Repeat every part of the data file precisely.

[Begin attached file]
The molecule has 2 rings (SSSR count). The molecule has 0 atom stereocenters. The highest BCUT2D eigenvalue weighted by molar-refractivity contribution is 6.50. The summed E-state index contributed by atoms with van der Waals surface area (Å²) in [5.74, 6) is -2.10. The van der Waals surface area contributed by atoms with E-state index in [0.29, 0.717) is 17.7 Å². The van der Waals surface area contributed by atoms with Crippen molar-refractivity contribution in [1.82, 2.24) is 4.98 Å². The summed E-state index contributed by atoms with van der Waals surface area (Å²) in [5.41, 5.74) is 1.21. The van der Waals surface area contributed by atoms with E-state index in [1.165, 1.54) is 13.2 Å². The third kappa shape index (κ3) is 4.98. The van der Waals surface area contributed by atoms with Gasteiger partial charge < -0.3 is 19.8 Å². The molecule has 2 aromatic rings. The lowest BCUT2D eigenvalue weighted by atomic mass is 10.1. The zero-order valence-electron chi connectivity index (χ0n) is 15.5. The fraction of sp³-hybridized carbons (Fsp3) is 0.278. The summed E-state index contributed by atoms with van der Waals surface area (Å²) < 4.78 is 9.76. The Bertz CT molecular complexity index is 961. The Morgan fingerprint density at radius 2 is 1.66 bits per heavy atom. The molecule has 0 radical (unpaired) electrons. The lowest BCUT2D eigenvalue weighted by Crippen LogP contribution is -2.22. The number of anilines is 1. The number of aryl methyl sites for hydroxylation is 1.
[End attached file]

The molecule has 2 rings (SSSR count). The molecule has 0 atom stereocenters. The highest BCUT2D eigenvalue weighted by molar-refractivity contribution is 6.50. The summed E-state index contributed by atoms with van der Waals surface area (Å²) in [5.74, 6) is -2.10. The van der Waals surface area contributed by atoms with E-state index in [0.29, 0.717) is 17.7 Å². The van der Waals surface area contributed by atoms with Crippen molar-refractivity contribution in [1.82, 2.24) is 4.98 Å². The summed E-state index contributed by atoms with van der Waals surface area (Å²) in [5.41, 5.74) is 1.21. The van der Waals surface area contributed by atoms with E-state index in [1.165, 1.54) is 13.2 Å². The third kappa shape index (κ3) is 4.98. The van der Waals surface area contributed by atoms with Gasteiger partial charge < -0.3 is 19.8 Å². The molecule has 2 aromatic rings. The lowest BCUT2D eigenvalue weighted by atomic mass is 10.1. The zero-order valence-electron chi connectivity index (χ0n) is 15.5. The fraction of sp³-hybridized carbons (Fsp3) is 0.278. The summed E-state index contributed by atoms with van der Waals surface area (Å²) < 4.78 is 9.76. The Bertz CT molecular complexity index is 961. The Morgan fingerprint density at radius 2 is 1.66 bits per heavy atom. The molecule has 0 radical (unpaired) electrons. The lowest BCUT2D eigenvalue weighted by Crippen LogP contribution is -2.22. The number of anilines is 1. The number of aryl methyl sites for hydroxylation is 1.